23rd September, 2018
Last Saturday, as a party of parishioners spring cleaned our Church and grounds, an ecstasy of tui – yes, that’s their collective noun – feasted on the yellow flowers of the kowhai tree in the Vicarage front garden.
They hung in the tree every which way gorging on the flowers. They chortled, clicked, creaked, piped, groaned, whistled and wheezed in delight at the nectar. With two voice boxes per bird, they emit an astonishing range of sound, some beyond our ears’ ability to hear.
They’re very intelligent, and useful too. They are the main pollinators of kowhai, flax, kaka beak and some other plants – notably, all with flowers shaped just like a tui beak – a beautiful example of mutualistic co-evolution.
They have also have evolved short, broad wings so they can fly fast and aerobatically through dense bush. Short wings, tho, mean they have to flap very fast…so they are very noisy fliers.
And, oh, the male tui’s aerobatic courtship involve vertical ascents, and perpendicular dives…which leaves the poor males too tired for nest-building. So the females have to do all the work.
I only know all of this thanks to finding online just yesterday an excellent piece on tui by Steve Attwood, which accompanied this photo he’d taken in the Rimutakas.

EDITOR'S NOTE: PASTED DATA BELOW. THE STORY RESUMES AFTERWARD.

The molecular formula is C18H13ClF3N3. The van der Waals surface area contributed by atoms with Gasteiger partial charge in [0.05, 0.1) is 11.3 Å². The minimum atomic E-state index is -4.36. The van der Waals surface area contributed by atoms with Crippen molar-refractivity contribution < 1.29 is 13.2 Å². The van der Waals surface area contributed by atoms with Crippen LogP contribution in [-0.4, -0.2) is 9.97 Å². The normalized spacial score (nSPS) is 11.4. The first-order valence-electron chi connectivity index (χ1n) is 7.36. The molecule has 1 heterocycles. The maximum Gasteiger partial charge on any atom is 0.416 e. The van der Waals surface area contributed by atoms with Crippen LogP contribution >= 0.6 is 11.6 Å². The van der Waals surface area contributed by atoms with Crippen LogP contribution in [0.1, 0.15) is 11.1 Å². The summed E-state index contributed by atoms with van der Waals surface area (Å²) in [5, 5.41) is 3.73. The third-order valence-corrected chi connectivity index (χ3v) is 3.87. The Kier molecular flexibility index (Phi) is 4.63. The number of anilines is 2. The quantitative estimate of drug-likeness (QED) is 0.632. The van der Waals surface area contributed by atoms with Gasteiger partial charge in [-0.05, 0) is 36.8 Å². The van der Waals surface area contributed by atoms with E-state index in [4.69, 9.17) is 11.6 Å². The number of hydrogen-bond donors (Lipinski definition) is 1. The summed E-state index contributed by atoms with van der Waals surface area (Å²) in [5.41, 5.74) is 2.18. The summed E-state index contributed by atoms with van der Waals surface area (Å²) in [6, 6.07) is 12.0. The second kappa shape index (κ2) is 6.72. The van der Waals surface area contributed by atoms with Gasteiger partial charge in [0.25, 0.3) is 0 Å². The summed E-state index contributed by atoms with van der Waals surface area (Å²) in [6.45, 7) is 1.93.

Whereas last Saturday, I for one barely paused to marvel at the tui’s show…which is just one example of the infinite array of beauty and purpose in God’s Creation.
Instead, I hunched for over my borrowed water-blaster — a crude man-tool — fixated on purging, with Lynn’s help, all the moss and lichen from the footpath up our church driveway.
Such signs of nature tell us we’re well into Spring. Indeed, we’re already three months past Matariki, the turning point in our planetary year, which Maori are teaching us to celebrate. That precious moment when the reappearance of the Matariki constellation low on our northeast horizon signals the days are beginning to lengthen again, and the sun is beginning to warm us again.
But when it comes to rejoicing in the return of Spring and the burgeoning again of God’s creation our liturgical calendar is no help. Rooted for two millennia in the northern hemisphere, we celebrate the joys of new life at Easter — with leaves falling off our deciduous trees, and the birth of Jesus by singing “in the deep mid-winter” — with sweat running down our faces.
Liturgical change comes very slowly. Back in 2009, our worldwide communion’s Anglican Consultative Council recommended we celebrate each year a Season of Creation from September 1 to October 4, the feast day of St. Francis.
You’d have thought we’d welcome such an uplifting season to enliven our long tramp through Ordinary Time – today is only the 25th Sunday with 9 more to go before Advent. We at St Andrew’s are early adopters, having celebrated the Season of Creation for the past few years. But it is still rare more widely.
There have been plenty of follow up calls. Most recently this June, the Archbishop of Canterbury joined the leaders of eight other Christian denominations with yet another letter encouraging us to mark this season with prayer.